Long COVID and family health

212
0
Share:

Of course, we are all solidly aware of SARS-CoV2 (the virus) and COVID-19 (the disease that it causes); a medical consideration that didn’t exist a couple of years ago. For most of us, COVID-19’s main symptoms are respiratory and, although the virus is sometimes challenging, we usually recover within a few weeks.

However, for some, the effects of COVID-19 are long-lasting.

What is long COVID?

Termed “long COVID”, the disease can lead to a huge range of symptoms that affect the respiratory, neurological, and gastrointestinal systems, with symptoms potentially lasting for months (or even years, in some cases)1, 2. There are currently over 100 acknowledged symptoms of long COVID. As well as physical impairments, people can be left with “brain-fog”-type problems in thinking and processing information as well as an emotional legacy including depression and anxiety symptoms2, 3.

How does long COVID influence the brain?

How long will COVID last?

Research is still being undertaken to determine how long COVID works to affect people, but medical professionals do know that the receptors by which SARS-CoV2 enters cells are present in the brain, leaving the possibility that the virus can directly enter our brain cells. We also know that the body’s immune response, if severe enough, can damage our brains4, 5.

One of the few studies to look at how our brains might be damaged with long COVID suggests there is less activity in the cingulate cortex than there should be. The cingulate cortex is involved in many cognitive functions including in processing emotions and memory, so less activity in this area could account for the impairments3. Other studies have seen similarly depressed activity in limbic regions and the hippocampus, which are also important for emotion and memory.

A working theory still being investigated suggests that the virus may directly access the brain at the olfactory bulb (via the nose) – here, the virus may damage the olfactory bulb and destroy neurons that lead back to the rest of the brain6. Over time, scientists will work to determine the validity of this theory, and this could potentially lead to better outcomes for everyone affected by long COVID.

Does long COVID affect children?

Importantly, children are not immune. Data have been released from the first major study of long-COVID in children (aged 6-16) and these suggest that more than half of those who contracted SARS-CoV2 exhibited symptoms that lasted longer than 120 days, with 43% being impaired on a day-to-day basis by these symptoms7. Other studies suggest there are multiple lasting symptoms in more than 10% of children8. Clearly, long COVID can affect our younger generations too.

So, what do we do to prevent long-COVID in children?

It is clearly essential that we do not ignore children’s health in this pandemic. As per the recommendations for adults, we should employ safety measures such as social distancing in public places and COVID testing for children, too.  We need to consider COVID-19 in children for the potential health risk that it is.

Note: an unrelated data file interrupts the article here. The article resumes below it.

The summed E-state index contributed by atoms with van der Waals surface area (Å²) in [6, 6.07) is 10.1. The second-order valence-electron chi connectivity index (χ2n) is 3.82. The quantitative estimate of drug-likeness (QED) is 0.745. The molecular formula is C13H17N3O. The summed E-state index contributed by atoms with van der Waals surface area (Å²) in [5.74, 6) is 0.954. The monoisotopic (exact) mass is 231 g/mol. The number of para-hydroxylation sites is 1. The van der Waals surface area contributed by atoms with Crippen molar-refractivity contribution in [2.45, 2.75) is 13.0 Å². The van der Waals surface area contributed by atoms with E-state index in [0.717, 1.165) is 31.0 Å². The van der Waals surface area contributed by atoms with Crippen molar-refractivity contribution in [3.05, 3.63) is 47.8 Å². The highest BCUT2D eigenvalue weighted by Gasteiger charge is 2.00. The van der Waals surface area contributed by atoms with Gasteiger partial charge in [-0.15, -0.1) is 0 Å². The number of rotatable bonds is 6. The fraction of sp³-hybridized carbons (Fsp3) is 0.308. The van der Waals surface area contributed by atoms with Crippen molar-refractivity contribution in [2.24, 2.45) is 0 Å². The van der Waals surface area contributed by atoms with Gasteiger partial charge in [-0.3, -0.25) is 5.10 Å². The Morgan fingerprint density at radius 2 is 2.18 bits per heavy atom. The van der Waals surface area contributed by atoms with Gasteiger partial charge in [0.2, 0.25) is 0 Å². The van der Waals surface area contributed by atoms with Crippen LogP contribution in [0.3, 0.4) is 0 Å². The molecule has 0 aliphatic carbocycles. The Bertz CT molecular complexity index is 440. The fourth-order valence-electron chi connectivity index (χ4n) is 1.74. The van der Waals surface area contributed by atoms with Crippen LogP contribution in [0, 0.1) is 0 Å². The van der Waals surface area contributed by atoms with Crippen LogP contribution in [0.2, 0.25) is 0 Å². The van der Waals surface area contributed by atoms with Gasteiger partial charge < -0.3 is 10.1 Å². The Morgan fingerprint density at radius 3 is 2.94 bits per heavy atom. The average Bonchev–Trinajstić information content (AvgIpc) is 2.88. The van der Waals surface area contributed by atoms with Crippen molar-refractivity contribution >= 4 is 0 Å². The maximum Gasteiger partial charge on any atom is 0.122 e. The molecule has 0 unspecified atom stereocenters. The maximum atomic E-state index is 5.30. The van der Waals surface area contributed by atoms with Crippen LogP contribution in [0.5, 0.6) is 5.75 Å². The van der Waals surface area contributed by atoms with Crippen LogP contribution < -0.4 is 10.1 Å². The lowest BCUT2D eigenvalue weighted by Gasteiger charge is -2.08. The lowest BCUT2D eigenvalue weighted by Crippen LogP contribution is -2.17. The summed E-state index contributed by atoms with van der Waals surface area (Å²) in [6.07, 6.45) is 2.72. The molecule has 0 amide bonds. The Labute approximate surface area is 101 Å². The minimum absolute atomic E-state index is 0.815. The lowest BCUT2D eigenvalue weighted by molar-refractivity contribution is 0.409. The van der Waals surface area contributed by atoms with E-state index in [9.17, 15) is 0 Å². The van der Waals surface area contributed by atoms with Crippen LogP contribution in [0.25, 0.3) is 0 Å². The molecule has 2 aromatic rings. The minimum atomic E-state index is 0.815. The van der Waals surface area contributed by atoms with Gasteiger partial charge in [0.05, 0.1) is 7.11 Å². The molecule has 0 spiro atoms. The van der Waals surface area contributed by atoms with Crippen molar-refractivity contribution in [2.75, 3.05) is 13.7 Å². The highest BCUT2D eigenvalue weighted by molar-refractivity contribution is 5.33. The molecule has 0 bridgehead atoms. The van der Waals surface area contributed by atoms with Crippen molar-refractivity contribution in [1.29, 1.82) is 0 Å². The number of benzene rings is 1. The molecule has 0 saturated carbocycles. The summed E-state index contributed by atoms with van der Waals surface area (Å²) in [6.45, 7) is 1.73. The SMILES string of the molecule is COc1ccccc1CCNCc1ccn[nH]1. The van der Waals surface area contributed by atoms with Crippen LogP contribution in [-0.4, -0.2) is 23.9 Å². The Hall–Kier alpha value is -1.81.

Currently no vaccine has been generally approved for use in very young children, although options are still being explored. Vaccinating adults, though, will reduce the likelihood of the virus’ spread and reduce the chances that we pass it on to our children. It is also essential that we study this virus in children as we do in adults so that we can understand the breadth of the possible damage going forward.

References

  1. Carfi A, Bernabei R, Landi F, Gemelli Against C-P-ACSG. Persistent symptoms in patients after acute covid-19. JAMA. 2020;324:603-605
  2. Sudre CH, Murray B, Varsavsky T, Graham MS, Penfold RS, Bowyer RC, et al. Attributes and predictors of long covid. Nature medicine. 2021;27:626-631
  3. Hugon J, Msika EF, Queneau M, Farid K, Paquet C. Long covid: Cognitive complaints (brain fog) and dysfunction of the cingulate cortex. J Neurol. 2021
  4. Boldrini M, Canoll PD, Klein RS. How covid-19 affects the brain. JAMA Psychiatry. 2021;78:682-683
  5. Ellul MA, Benjamin L, Singh B, Lant S, Michael BD, Easton A, et al. Neurological associations of covid-19. Lancet Neurol. 2020;19:767-783
  6. Guedj E, Morbelli S, Kaphan E, Campion JY, Dudouet P, Ceccaldi M, et al. From early limbic inflammation to long covid sequelae. Brain : a journal of neurology. 2021
  7. Buonsenso D, Munblit D, De Rose C, Sinatti D, Ricchiuto A, Carfi A, et al. Preliminary evidence on long covid in children. Acta Paediatr. 2021;110:2208-2211
  8. Osmanov IM, Spiridonova E, Bobkova P, Gamirova A, Shikhaleva A, Andreeva M, et al. Risk factors for long covid in previously hospitalised children using the isaric global follow-up protocol: A prospective cohort study. Eur Respir J. 2021
Share:

Leave a reply